You Should See Me in a Crown
Becky Albertalli meets Jenny Han in a smart, hilarious, black girl magic, own-voices rom-com by a staggeringly talented new writer.
“Here is the novel that will restore your faith in humanity in spades. In Campbell, Indiana, being crowned prom royalty is the ultimate recognition. And this year Liz Lighty needs to win that crown because it happens to be attached to an academic scholarship she desperately needs. The cards are stacked against her: she struggles with anxiety, poverty and grief, all while being queer and Black in a staunchly traditional white culture. Alaska Jackson's narration infuses these fresh voices with nuance and vitality. Liz Lighty's journey to finding her voice and claiming her power in a midwestern town that has historically never made space for 'outliers' is a jubilant one that we are so lucky take alongside her.”Jane, Bear Pond Books
“I am a puddle of happy tears. If you're looking for Black joy, queer joy, this one's a must read. Cute and fun and real, Leah Johnson has written one for the underdogs, about rewriting the rules and getting to be yourself. I devoured it. I wish I'd slowed down. I loved Liz. I loved Mack. And I'd love a sequel please.”Britt, Second Star to the Right
“You Should See Me in a Crown is a quintessential prom story with some twists—namely that the protagonist is a queer Black girl. Liz Lighty dreams of following in her late mother’s footsteps and attending Pennington. But she can’t go to college without financial aid, and the music scholarship she was counting on fell through. She has no other choice but to run for prom queen in the tiny Midwestern town where she’s never fit in, fighting for the cash prize like her future depends on it. Campaign sabotage eventually forces her to stand up for herself and her values, because fairytales aren’t just for white heteros. Read on for Black joy and queer romance!”Mary, Raven Book Store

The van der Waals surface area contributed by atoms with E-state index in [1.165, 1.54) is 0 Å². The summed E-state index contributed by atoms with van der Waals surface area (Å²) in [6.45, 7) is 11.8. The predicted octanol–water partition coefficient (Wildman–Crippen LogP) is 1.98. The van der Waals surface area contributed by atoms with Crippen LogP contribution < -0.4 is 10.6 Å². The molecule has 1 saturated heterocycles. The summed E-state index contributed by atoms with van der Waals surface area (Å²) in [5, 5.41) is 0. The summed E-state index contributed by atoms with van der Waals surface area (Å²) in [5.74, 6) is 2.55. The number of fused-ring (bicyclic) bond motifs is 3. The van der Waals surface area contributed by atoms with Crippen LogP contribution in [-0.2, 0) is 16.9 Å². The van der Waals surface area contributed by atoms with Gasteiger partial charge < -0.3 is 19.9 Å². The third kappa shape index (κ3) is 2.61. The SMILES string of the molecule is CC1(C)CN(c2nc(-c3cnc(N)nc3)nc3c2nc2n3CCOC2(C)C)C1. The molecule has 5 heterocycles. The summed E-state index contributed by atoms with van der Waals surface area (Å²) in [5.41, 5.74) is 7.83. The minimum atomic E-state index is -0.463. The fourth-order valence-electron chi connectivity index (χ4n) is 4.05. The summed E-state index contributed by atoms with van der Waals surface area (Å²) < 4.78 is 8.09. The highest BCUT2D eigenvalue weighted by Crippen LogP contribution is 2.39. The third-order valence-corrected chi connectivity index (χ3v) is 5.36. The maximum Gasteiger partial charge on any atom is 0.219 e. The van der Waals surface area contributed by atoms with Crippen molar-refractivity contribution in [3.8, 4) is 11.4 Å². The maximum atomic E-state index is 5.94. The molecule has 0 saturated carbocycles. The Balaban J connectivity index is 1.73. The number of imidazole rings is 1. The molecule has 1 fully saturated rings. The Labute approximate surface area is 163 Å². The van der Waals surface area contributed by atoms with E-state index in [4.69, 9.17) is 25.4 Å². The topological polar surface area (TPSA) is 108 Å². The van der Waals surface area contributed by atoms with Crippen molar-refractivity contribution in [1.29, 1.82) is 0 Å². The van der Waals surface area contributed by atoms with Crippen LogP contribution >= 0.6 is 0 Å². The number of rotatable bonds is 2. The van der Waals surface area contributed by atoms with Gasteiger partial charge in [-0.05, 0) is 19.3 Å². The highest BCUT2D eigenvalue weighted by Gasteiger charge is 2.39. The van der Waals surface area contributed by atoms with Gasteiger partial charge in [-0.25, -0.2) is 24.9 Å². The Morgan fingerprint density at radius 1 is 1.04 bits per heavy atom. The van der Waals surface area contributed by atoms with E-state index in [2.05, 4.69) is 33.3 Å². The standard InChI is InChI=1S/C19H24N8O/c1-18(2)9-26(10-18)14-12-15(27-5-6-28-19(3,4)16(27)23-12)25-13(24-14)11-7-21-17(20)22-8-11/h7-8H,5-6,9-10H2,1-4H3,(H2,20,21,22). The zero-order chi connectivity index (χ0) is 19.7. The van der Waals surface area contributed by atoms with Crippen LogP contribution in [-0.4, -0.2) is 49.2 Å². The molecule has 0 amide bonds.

“This book was adorable. Liz is a badass Black, queer female who should be an inspiration to all teens. The way that she navigates her identity is beautiful and, at times, heartbreaking.”Tara, Old Firehouse Books
Liz Lighty has always believed she’s too black, too poor, too awkward to shine in her small, rich, prom-obsessed midwestern town. But it’s okay—Liz has a plan that will get her out of Campbell, Indiana, forever: attend the uber-elite Pennington College, play in their world-famous orchestra, and become a doctor.
But when the financial aid she was counting on unexpectedly falls through, Liz’s plans come crashing down...until she’s reminded of her school’s scholarship for prom king and queen. There’s nothing Liz wants to do less than endure a gauntlet of social media trolls, catty competitors, and humiliating public events, but despite her devastating fear of the spotlight she’s willing to do whatever it takes to get to Pennington. The only thing that makes it halfway bearable is the new girl in school, Mack. She’s smart, funny, and just as much of an outsider as Liz. But Mack is also in the running for queen. Will falling for the competition keep Liz from her dreams...or make them come true?
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